process text data are Count Vectorization, Tf-Idf Vectorization, etc. These techniques help to convert our text sentences into numeric vectors. Now, the question arises, ‘Aren’t we processing the data using these techniques? So why do we need to pre-process it?’ This article gives an explanation for that doubt of yours. Instances of python code are also provided.

 text data pre-processing

https://monkeylearn.com/blog/word-embeddings-transform-text-numbers/

 

Need for Pre-Processing

Raw text data might contain unwanted or unimportant text due to which our results might not give efficient accuracy, and might make it hard to understand and analyze. So, proper pre-processing must be done on raw data.

Consider that you scraped some tweets from Twitter. For example,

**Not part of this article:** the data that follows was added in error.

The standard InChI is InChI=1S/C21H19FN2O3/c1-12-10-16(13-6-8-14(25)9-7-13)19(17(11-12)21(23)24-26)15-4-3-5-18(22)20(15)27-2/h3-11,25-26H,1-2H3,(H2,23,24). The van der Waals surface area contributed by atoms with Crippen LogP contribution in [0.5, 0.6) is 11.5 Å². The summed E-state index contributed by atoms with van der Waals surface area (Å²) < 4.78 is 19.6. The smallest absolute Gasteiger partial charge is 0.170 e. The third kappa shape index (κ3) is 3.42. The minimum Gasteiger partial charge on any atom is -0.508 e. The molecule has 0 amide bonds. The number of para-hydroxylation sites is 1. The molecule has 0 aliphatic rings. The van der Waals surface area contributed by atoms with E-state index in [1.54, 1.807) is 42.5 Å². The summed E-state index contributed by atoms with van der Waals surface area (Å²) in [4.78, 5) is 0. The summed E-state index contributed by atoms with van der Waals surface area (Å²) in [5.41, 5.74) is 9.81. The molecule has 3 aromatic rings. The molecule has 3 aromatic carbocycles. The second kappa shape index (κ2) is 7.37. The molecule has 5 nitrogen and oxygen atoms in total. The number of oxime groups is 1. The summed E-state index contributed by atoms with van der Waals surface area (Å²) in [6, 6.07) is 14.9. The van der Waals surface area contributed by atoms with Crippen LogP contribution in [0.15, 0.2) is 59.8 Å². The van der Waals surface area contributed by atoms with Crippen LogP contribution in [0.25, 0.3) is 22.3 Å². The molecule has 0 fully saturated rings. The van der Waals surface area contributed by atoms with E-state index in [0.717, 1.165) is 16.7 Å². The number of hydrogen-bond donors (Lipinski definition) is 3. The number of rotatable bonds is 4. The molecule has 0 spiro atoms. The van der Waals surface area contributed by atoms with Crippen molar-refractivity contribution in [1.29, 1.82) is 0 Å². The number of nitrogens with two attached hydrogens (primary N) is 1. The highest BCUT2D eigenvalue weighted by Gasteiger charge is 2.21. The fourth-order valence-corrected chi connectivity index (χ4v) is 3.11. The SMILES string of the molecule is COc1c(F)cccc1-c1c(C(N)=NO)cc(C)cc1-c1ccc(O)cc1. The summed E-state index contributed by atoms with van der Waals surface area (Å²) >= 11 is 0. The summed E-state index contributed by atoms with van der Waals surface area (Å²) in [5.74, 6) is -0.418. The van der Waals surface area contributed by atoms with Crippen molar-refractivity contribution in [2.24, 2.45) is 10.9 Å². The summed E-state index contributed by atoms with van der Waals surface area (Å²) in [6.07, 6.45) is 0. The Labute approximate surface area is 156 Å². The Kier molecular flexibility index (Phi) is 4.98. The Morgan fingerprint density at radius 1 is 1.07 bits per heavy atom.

” I am wayyyy too lazyyy!!! Never got out of bed for the whole 2 days. #lazy_days “

The sentences “I am wayyyy too lazyyy!!!” and “I am way too lazy”, both have the same semantic meaning, but gives us a totally different vibe, right. Depending on how these data get pre-processed, the results also differ. Pre-processing is therefore the most important task in NLP. It helps us remove all the unimportant things from our data and make our data ready for further processing.

 

Some Python libraries for text pre-processing

Natural Language ToolKit (NLTK) :

NLTK is a wonderful open-source Python library that provides modules for classification, tokenization, stemming, tagging, etc.

Gensim:

Gensim is also an open-source Python library that mainly focuses on statistical semantics— estimation of the meanings of words using statistical methods, by looking at patterns of words in huge collections of texts. gensim.parsing.preprocessing module provides different methods for parsing and preprocessing strings.